Europe Resists U.S. Push to Curb Iran Ties


Richard Moore

Original source URL:

January 30, 2007

Europe Resists U.S. Push to Curb Iran Ties

WASHINGTON, Jan. 29 ‹ European governments are resisting Bush administration 
demands that they curtail support for exports to Iran and that they block 
transactions and freeze assets of some Iranian companies, officials on both 
sides say. The resistance threatens to open a new rift between Europe and the 
United States over Iran.

Administration officials say a new American drive to reduce exports to Iran and 
cut off its financial transactions is intended to further isolate Iran 
commercially amid the first signs that global pressure has hurt Iran¹s oil 
production and its economy. There are also reports of rising political dissent 
in Iran.

In December, Iran¹s refusal to give up its nuclear program led the United 
Nations Security Council to impose economic sanctions. Iran¹s rebuff is based on
its contention that its nuclear program is civilian in nature, while the United 
States and other countries believe Iran plans to make weapons.

At issue now is how the resolution is to be carried out, with Europeans 
resisting American appeals for quick action, citing technical and political 
problems related to the heavy European economic ties to Iran and its oil 

³We are telling the Europeans that they need to go way beyond what they¹ve done 
to maximize pressure on Iran,² said a senior administration official. ³The 
European response on the economic side has been pretty weak.² The American 
demands and European responses were provided by 10 different officials, 
including both supporters and critics of the American approach.

One irony of the latest pressure, European and American officials say, is that 
on their own, many European banks have begun to cut back their transactions with
Iran, partly because of a Treasury Department ban on using dollars in deals 
involving two leading Iranian banks.

American pressure on European governments, as opposed to banks, has been less 
successful, administration and European officials say.

The main targets are Italy, Germany, France, Spain, Austria, the Netherlands, 
Sweden and Britain, all with extensive business dealings with Iran, particularly
in energy. Administration officials say, however, that Chancellor Angela Merkel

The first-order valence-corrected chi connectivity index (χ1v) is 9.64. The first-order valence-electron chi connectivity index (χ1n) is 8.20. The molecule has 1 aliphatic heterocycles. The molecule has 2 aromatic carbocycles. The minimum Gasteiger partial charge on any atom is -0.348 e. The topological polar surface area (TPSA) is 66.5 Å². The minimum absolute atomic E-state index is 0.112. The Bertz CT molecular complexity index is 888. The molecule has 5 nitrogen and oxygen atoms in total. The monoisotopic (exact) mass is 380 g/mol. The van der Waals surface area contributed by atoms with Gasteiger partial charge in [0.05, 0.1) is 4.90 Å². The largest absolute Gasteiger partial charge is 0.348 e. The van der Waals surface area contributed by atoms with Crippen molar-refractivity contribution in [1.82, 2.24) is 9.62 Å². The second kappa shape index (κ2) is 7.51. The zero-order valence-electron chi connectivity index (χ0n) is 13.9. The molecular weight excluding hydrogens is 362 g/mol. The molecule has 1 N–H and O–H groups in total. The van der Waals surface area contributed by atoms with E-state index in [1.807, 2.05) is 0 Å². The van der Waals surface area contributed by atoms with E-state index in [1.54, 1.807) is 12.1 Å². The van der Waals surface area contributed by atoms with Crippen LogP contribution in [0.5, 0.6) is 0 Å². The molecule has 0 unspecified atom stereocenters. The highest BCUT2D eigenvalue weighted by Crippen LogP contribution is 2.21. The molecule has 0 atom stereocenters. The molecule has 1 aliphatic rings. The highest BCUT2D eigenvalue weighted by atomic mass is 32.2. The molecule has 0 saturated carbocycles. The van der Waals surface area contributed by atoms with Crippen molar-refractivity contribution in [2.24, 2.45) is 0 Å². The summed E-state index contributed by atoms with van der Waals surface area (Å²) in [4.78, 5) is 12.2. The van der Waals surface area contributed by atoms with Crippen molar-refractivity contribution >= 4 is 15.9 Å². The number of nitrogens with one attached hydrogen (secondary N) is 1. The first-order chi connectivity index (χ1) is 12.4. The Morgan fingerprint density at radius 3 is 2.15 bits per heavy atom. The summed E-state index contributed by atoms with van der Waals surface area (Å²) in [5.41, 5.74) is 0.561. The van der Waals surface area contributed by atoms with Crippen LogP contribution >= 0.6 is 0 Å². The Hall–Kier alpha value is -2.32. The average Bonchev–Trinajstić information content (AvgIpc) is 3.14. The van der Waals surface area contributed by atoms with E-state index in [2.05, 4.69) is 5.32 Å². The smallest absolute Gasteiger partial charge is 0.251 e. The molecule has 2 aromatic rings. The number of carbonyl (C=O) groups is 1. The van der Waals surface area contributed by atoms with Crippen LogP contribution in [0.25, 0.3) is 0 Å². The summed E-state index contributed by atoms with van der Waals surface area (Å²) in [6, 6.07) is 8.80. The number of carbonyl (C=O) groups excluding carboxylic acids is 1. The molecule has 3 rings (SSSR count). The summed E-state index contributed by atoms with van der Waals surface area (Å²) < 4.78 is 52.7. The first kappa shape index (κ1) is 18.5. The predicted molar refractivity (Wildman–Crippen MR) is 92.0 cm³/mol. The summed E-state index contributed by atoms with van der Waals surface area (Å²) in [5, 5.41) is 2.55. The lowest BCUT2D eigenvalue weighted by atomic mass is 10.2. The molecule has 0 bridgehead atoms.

of Germany, the current head of the European Union, has been responsive.

Europe has more commercial and economic ties with Iran than does the United 
States, which severed relations with Iran after the revolution and seizure of 
hostages in 1979.

The administration says that European governments provided $18 billion in 
government loan guarantees for Iran in 2005. The numbers have gone down in the 
last year, but not by much, American and European officials say.

American officials say that European governments may have facilitated illicit 
business and that European governments must do more to stop such transactions. 
Treasury Secretary Henry M. Paulson Jr. has said the United States has shared 
with Europeans the names of at least 30 front companies involved in terrorism or
weapons programs.

³They¹ve told us they don¹t have the tools,² said a senior American official. 
³Our answer is: get them.²

³We want to squeeze the Iranians,² said a European official. ³But there are 
varying degrees of political will in Europe about turning the thumbscrews. It¹s 
not straightforward for the European Union to do what the United States wants.²

Another European official said: ³We are going to be very cautious about what the
Treasury Department wants us to do. We can see that banks are slowing their 
business with Iran. But because there are huge European business interests 
involved, we have to be very careful.²

European officials argue that beyond the political and business interests in